Just as philosophical discourse within China flourished through universal wisdom brought over from India, so did the latter’s economy prosper as a result of the Silk Road. For example, the Mauryan Empire continued to thrive in large part due to its land and sea trade “with China and Sumatra to the east, Ceylon to the south, and Persia and the Mediterranean to the west. The silk routes from Europe to China put India at the center of a vibrant land trade route…” (Dehejia & Dehejia, 1993) Likewise, there were other civilizations that prospered culturally and economically by availing the Silk Road. The community of Sogdians were one such, who turned out to be the most successful traders on the Silk Road. They travelled more than two thousand miles from Eastern and Central Europe to come to the courts of Chinese kings to make trade agreements. Sogdian merchants were instrumental in linguistic and intellectual exchange between these two parts of the world. For example, the writings of Nanai-Vandak – an influential Sogdian merchant – remains a key historical text in China. In return, Sogidans took Buddhist wisdom and artistic paraphernalia surrounding Buddhist philosophy to their homelands. For example, a Buddhist sculpture standing a mere 4.5 inches high was discovered in Central Europe recently. This rare gilt bronze statue of a “Seated Buddha with a Parasol” is estimated to be about 1500 years old. (Finlay, 2002) Musicians and dancers from Central Asia were offered patronage by local Chinese dominions. Some of the sculptural works from the period reflect scenes of cultural expression. For example there is a small statue of a person with a double-gourd flask on his shoulders, indicating that he is a commissioned entertainer. He is shown performing the ‘Sogdian whirl’ – a popular dance form of the Sogdians. But what is instructive is that this dancing figure is “mounted on a lotus-flower pedestal, a detail borrowed from more-sober Buddhist images.” (Finlay, 2002) Thus, the cultural exchanges between Buddhist societies and far-off civilizations are quite apparent.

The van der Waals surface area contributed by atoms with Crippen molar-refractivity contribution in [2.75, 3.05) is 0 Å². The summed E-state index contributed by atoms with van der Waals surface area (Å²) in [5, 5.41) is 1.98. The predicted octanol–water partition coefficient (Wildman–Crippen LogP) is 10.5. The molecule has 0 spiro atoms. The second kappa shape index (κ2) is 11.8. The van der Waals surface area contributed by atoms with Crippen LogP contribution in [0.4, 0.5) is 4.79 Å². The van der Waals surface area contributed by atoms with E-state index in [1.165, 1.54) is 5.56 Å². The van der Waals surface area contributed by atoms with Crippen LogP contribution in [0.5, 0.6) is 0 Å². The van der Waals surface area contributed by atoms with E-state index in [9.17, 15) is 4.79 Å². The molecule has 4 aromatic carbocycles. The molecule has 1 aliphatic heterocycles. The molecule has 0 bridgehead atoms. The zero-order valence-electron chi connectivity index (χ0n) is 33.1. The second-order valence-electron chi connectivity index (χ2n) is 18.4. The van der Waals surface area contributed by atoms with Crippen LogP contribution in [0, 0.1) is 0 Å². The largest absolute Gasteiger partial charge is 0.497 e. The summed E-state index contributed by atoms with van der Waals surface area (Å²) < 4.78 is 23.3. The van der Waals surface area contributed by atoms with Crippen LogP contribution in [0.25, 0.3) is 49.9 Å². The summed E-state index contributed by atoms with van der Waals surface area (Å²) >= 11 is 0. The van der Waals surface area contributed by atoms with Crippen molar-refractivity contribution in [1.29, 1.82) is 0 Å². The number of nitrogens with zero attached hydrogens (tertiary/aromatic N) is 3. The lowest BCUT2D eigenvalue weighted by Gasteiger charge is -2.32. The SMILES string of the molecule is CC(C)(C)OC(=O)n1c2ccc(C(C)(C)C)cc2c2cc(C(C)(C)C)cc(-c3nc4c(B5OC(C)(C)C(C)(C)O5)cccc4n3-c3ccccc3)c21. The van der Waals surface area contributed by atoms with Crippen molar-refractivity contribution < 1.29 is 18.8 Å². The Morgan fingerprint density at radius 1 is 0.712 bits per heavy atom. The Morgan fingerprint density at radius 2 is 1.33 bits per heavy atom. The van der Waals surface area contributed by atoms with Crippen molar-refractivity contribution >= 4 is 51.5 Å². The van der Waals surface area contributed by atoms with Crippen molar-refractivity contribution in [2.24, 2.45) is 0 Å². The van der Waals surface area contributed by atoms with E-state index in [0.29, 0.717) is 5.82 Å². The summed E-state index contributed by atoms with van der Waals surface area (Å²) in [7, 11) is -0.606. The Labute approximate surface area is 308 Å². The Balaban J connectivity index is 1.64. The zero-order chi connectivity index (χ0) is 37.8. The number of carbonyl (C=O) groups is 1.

Traders traversing the Silk Road took the Buddhist tradition of peace and non-violence when they went back home. The Buddhist doctrine of inner harmony and human compassion held an appeal to all those who met with it. This accounts for the various branches of Buddhism that have evolved across regions along the Silk Road. For example, the schools of Buddhism in India, China, Japan and other South-East Asian countries are slightly different. Yet they are united by the Buddha’s basic articulations on the nature of human suffering. Contemporarily, there is even a brand of Buddhism that is evolving in Western countries. But what the history of the Silk Road has shown is that new forms of Buddhism “have created interacting communities of peace discourse, intermingling unique literary, artistic, philosophical and ethical heritages.” (Nicolini-Zani, 2011) To not be dogmatic is an essential spirit of Buddhism. Hence, this philosophical system emphasized the importance of everyday practice in a collective community setting, as against treating ‘belief’ as something abstract and above practical realities and considerations. This flexible nature inherent in Buddhism explains how it has been able to accommodate and grace people from various other religious backgrounds who traversed the Silk Road.
Finally, as a note of caution and disappointment, it should be understood that while commerce provided the context for cultural exchange and helped facilitate better understanding of other religions, it did not help create a climate of total peace. This is evident from the numerous religion-inspired wars that were to occur in subsequent history, the most calamitous of it being the Second World War and the Holocaust. In the ongoing era of globalization, when interconnectivity between various parts of the world is becoming quick and easy, there have been increased instances of geo-political and cultural conflict. There is a need more than ever before for all the major religions of the world to confer and find common ground. Buddhism has the potential to play that mediating role in bringing together major monotheistic religions for dialogue. Buddhism can today replicate the noble uniting role that it played millennia ago during the usage of the Silk Road. (Yusuf, 2009)
• Boyle, J. (2001). Buddhist Discourse: An Instrument of Peace. International Journal of Humanities and Peace, 17(1), 27+.
• Dehejia, R. H., & Dehejia, V. H. (1993). Religion and Economic Activity in India: An Historical Perspective. The American Journal of Economics and Sociology, 52(2), 145+.
• Finlay, J. R. (2002, March). Treasures of the Silk Road: During a Period of Disunity in China’s History, New Religious, Ethnic, and Commercial Influences Transformed Its Culture. (Museum Today). USA TODAY, 130(2682), 42+.
• Nicolini-Zani, M. (2011). Hidden Treasures and Intercultural Encounters: Studies on East Syriac Christianity in China and Central Asia. The Catholic Historical Review, 97(3), 616+.
• Yusuf, I. (2009). Dialogue between Islam and Buddhism through the Concepts Ummatan Wasatan (the Middle Nation) and Majjhima-Patipada (the Middle Way). Islamic Studies, 48(3), 367+.